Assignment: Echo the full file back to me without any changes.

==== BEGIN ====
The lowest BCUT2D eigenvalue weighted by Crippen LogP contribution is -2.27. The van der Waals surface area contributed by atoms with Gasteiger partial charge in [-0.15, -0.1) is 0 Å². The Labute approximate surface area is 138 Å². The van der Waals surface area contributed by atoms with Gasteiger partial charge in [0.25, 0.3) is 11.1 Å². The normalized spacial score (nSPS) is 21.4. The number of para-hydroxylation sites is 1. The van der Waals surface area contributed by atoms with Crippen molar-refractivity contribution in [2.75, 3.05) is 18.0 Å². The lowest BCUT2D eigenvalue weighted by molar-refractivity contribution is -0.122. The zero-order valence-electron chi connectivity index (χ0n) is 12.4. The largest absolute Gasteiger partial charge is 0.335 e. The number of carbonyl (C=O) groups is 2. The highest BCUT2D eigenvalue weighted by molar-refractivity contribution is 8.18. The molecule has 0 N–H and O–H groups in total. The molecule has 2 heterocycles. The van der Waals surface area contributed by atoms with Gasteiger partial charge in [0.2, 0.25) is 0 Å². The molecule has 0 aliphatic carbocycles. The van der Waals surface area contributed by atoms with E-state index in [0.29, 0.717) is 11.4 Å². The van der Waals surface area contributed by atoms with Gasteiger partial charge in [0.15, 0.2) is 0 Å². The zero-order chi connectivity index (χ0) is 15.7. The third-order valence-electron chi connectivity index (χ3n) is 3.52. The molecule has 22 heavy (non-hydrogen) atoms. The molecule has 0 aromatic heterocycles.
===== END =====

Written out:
The lowest BCUT2D eigenvalue weighted by Crippen LogP contribution is -2.27. The van der Waals surface area contributed by atoms with Gasteiger partial charge in [-0.15, -0.1) is 0 Å². The Labute approximate surface area is 138 Å². The van der Waals surface area contributed by atoms with Gasteiger partial charge in [0.25, 0.3) is 11.1 Å². The normalized spacial score (nSPS) is 21.4. The number of para-hydroxylation sites is 1. The van der Waals surface area contributed by atoms with Crippen molar-refractivity contribution in [2.75, 3.05) is 18.0 Å². The lowest BCUT2D eigenvalue weighted by molar-refractivity contribution is -0.122. The zero-order valence-electron chi connectivity index (χ0n) is 12.4. The largest absolute Gasteiger partial charge is 0.335 e. The number of carbonyl (C=O) groups is 2. The highest BCUT2D eigenvalue weighted by molar-refractivity contribution is 8.18. The molecule has 0 N–H and O–H groups in total. The molecule has 2 heterocycles. The van der Waals surface area contributed by atoms with Gasteiger partial charge in [0.2, 0.25) is 0 Å². The molecule has 0 aliphatic carbocycles. The van der Waals surface area contributed by atoms with E-state index in [0.29, 0.717) is 11.4 Å². The van der Waals surface area contributed by atoms with Gasteiger partial charge in [0.15, 0.2) is 0 Å². The zero-order chi connectivity index (χ0) is 15.7. The third-order valence-electron chi connectivity index (χ3n) is 3.52. The molecule has 22 heavy (non-hydrogen) atoms. The molecule has 0 aromatic heterocycles.